Norken + Deer :: Micro Don Juan (Hydrogen Dukebox)

Micro Don Juan might be an IDM record of the old school, but Norris was never one to follow the crowd. It might not break any boundaries, but when an album is as brilliantly produced and gleefully playful as this, it really doesn’t need to be. Sublime.

Norken & Deer ‘Micro Don Juan’

[Release page] Aside from an extensive retrospective compilation of Metamatics and Norken works released by Hydrogen Dukebox in 2007, we’ve heard nothing from the good Mr. Lee Norris—founder of the influential Neo Ouija imprint—since Our Memories Of Winter, a Norken album released on Combination Records that flew completely under the radar. Listening to it again now, it seems downright creepy in places and it’s clear that there was something lacking in that record, a trademark warmth and quirkiness that made other Metamatics and Norken albums so delightful.

Returning to his ancestral home at Hydrogen Dukebox, Micro Don Juan is his first new material since and sees a return to form that’s a veritable tour-de-force of creativity and inspiration. Now, you’ll have noticed that this album is not strictly speaking a Norken album, and Deer is one Martin Hirsch, who took over the running of the Neo Ouija label after Lee closed its doors. Not to diminish his contribution in any way—indeed the blurb that accompanies Micro Don Juan implies that Deer was mainly involved in the production and mixing stages rather than the writing—but this nevertheless feels very much like a Norken album, even if it is Norken v2.0. It fuses the warm, housey elements of Norken with the dry, crisp and experimental edginess of Metamatics to stunning effect, a sign perhaps that Lee has missed recording in those intervening years.

To give Deer full credit, the production has a polish and attention to detail one normally associates with big name artists and their commensurately huge recording budgets. It is absolutely immaculate. “Don’t Feel Her Now” simply bursts with creative production, the stomping beats and crisp percussion are rendered with true high-definition precision, whilst the misty ambient undertones sigh with a richly atmospheric Xela/Yasume-like tranquility that’s easily up there with classics like “Southern Soul.” Norris allows a touch of sunrise-bathed beach after-party nostalgia to ripple through the mix via the plucked strings and hazy ambience of “Remember That Feeling,” and a two-step beat works its way effortlessly into Metamatics style catherine-wheel fx and streaks of synths on “Bitola Ola.”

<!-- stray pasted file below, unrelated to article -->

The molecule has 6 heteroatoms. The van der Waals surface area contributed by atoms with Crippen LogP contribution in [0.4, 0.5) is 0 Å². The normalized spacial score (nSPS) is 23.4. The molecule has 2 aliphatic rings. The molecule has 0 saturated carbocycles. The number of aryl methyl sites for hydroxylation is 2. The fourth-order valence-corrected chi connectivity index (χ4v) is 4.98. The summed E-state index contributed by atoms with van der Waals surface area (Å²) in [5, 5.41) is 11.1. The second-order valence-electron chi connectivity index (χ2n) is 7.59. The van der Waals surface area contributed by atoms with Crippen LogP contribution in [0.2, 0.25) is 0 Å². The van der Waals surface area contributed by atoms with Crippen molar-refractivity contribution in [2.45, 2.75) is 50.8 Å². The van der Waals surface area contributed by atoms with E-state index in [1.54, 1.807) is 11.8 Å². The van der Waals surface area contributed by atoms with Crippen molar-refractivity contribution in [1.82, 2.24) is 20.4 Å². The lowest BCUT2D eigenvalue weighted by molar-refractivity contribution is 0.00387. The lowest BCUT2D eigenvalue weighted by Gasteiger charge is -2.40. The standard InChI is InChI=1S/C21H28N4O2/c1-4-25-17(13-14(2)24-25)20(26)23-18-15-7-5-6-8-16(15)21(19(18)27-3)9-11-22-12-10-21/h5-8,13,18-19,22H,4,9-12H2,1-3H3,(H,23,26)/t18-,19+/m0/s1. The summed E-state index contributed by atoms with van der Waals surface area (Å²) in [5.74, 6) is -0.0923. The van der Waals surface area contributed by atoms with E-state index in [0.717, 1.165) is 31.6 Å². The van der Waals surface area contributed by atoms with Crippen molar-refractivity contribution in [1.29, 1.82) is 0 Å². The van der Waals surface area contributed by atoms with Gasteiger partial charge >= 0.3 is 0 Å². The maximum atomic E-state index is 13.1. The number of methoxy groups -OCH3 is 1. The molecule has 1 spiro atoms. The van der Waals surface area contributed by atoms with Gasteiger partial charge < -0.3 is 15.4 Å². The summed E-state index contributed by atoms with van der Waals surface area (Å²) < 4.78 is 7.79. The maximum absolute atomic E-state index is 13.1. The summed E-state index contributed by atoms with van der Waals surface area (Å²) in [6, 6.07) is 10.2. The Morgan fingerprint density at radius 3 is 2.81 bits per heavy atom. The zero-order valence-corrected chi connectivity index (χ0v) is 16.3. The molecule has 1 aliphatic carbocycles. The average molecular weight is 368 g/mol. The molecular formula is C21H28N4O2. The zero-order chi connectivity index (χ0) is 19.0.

Micro Don Juan occasionally slackens pace to engage in slower but more complex IDM noodles like the rather incidental “Migrating Deserts” or the loungey “Micro Castanada” but it never loses the power to surprise. The leftfield dizziness of “3cielo Simplified” manages to take several snatches of sampled spoken word and turned them into an actively catchy and instantly memorable almost-chorus in a way that rivals past sample masters like The Orb or The Future Sound of London and “Rewire Your Thoughts” goes retro and heads straight for the dancefloor with stripped-down percussion and sheets of brushed aluminum synths.

One of the few elements of Micro Don Juan that simply doesn’t work are the vocals on “Shoot The Sun.” It’s a nice idea and there’s nothing melodically wrong, but Kayela’s falsetto simply isn’t strong enough to feature so prominently against the minimal backdrop of chimes/reverse chimes, clicks, pops and what sounds like a distant burglar alarm. That said, it’s still essential listening thanks to a stunning second half where, after a moody key change, the piece turns melancholy and introspective, as a plaintive guitar weeps across old-school bleeps and muted vocal samples reminiscent of the shock tactics of the KLF’s constantly mood-shifting The White Room.

Micro Don Juan might be an IDM record of the old school, but Norris was never one to follow the crowd. It might not break any boundaries, but when an album is as brilliantly produced and gleefully playful as this, it really doesn’t need to be. Sublime.

Micro Don Juan is available on Hydrogen Dukebox. [Release page]

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